A twentieth-century Sicilian aristocrat – a prince, no less -- “gets” Dr. Johnson better than many a twenty-first-century American academic and even better than some of his eighteenth-century English contemporaries. From childhood, Giuseppe Tomasi di Lampedusa (1896-1957) was an enthusiastic reader of literature, including English, French and Russian. He wrote a single novel, a masterpiece, Il Gattopardo (The Leopard), published posthumously in 1958 and filmed by Luchino Visconti five years later. The novel is set in Sicily late in the Risorgimento, which ended in 1871 when Rome became the capital of the Kingdom of Italy. The middle class rises, the aristocracy wanes, Italy for the first time unites.
In the wake of recently rereading The Leopard I happened on The Siren and Selected Writings (The Harvill Press, 1995), edited and co-translated by David Gilmour, Lampedusa’s biographer. It collects some of Lampedusa’s short fiction and nonfiction, most of the latter devoted to literature. He’s not a profound critic but a discerning dilettante, a description chosen without condescension. Included in The Siren are a series of “tutorials” he prepared on English literature for two Sicilian friends:
“These notes are only the residue, the precipitate of thirty years of disordered reading passed through a brain notorious for its forgetfulness. Consequently you have little to hope for.”
Lampedusa’s modesty is winning. He makes no claims for scholarly brilliance. He’s a reader who, like some bloggers, wants to share bookish loves. He writes about Shakespeare (“the author I know least superficially”), Isaak Walton, G.K. Chesterton, Walter Scott, Keats, Jane Austen, Robert Burns, Emily Brontë, Dickens and Graham Greene. With Walton, Johnson and Chesterton he is concerned with identifying Englishness and establishing national types. He writes:
“Dante, to give a different case, was a good example of `the Italian.’ He possessed many of the characteristics that we all have: the cult of form, figurative language, the factiousness, the poverty, the sense of political exile. Imagine that we now knew for certain that he had also been a gossip, a womaniser and a double-crosser: he would no longer be Signor Dante Alighieri, he would be Italy. Similarly, our man of letters is no longer Dr Samuel Johnson but Mr John Bull.”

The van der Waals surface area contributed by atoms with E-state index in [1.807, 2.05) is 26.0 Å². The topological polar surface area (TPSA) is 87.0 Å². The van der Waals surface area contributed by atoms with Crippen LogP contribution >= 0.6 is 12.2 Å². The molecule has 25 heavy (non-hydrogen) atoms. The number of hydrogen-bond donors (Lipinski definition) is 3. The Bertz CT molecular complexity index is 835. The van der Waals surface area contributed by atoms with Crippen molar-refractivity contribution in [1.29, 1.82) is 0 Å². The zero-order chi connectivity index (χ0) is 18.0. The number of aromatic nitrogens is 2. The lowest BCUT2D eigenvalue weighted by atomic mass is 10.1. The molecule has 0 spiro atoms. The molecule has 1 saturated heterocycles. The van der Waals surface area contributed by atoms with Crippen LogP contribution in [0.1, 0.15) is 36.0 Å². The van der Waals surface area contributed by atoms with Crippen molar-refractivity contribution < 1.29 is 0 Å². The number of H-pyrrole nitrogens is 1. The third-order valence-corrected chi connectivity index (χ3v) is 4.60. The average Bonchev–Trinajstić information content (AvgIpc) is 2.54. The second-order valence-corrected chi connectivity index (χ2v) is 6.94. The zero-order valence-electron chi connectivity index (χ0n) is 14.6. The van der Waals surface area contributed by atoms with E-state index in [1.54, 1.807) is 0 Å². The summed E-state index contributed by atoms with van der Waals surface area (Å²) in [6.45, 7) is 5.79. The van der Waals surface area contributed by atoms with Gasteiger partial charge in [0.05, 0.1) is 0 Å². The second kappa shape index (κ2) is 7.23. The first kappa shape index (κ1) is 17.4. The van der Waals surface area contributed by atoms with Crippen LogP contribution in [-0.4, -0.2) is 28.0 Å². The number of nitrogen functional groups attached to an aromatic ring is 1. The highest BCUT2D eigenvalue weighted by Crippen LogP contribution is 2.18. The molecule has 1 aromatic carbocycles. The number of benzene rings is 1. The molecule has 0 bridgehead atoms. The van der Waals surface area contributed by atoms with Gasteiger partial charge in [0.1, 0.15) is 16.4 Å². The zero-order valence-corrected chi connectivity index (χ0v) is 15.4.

Lampedusa ranks the Dictionary and Lives of the Poets as Johnson’s chief works, and that’s a reasonable assessment. Of the latter book, he says, “Johnson’s honesty shines through every page: his judgments are always just except in the case of Milton whom he detested for political reasons.”
Gilmour tells us Lampedusa taught himself Spanish in order to read Calderón and Góngora. He judged Montaigne the finest prose writer of France and Stendhal her greatest literary figure, and was among the earliest in Italy to appreciate Ulysses. In his introduction to the literary section of The Siren, Gilmour portrays Lampedusa as a man who lived an enviably bookish life:
“Lampedusa never moved anywhere without a book. According to his widow, he always carried a copy of Shakespeare so that he could `console himself when he saw something disagreeable’; at his bedside he kept The Pickwick Papers to comfort him during sleepless nights. Friends used to encounter him in Palmermitan cafes eating cakes and reading a volume of French Renaissance poetry, or wandering around the city with a bag stuffed with courgettes and volumes of Proust. Once he read an entire novel by Balzac without moving from his favourite café, the Pasticceria del Massimo. In the evenings he and his wife often read aloud—in the original language—passages from their favourite European authors.”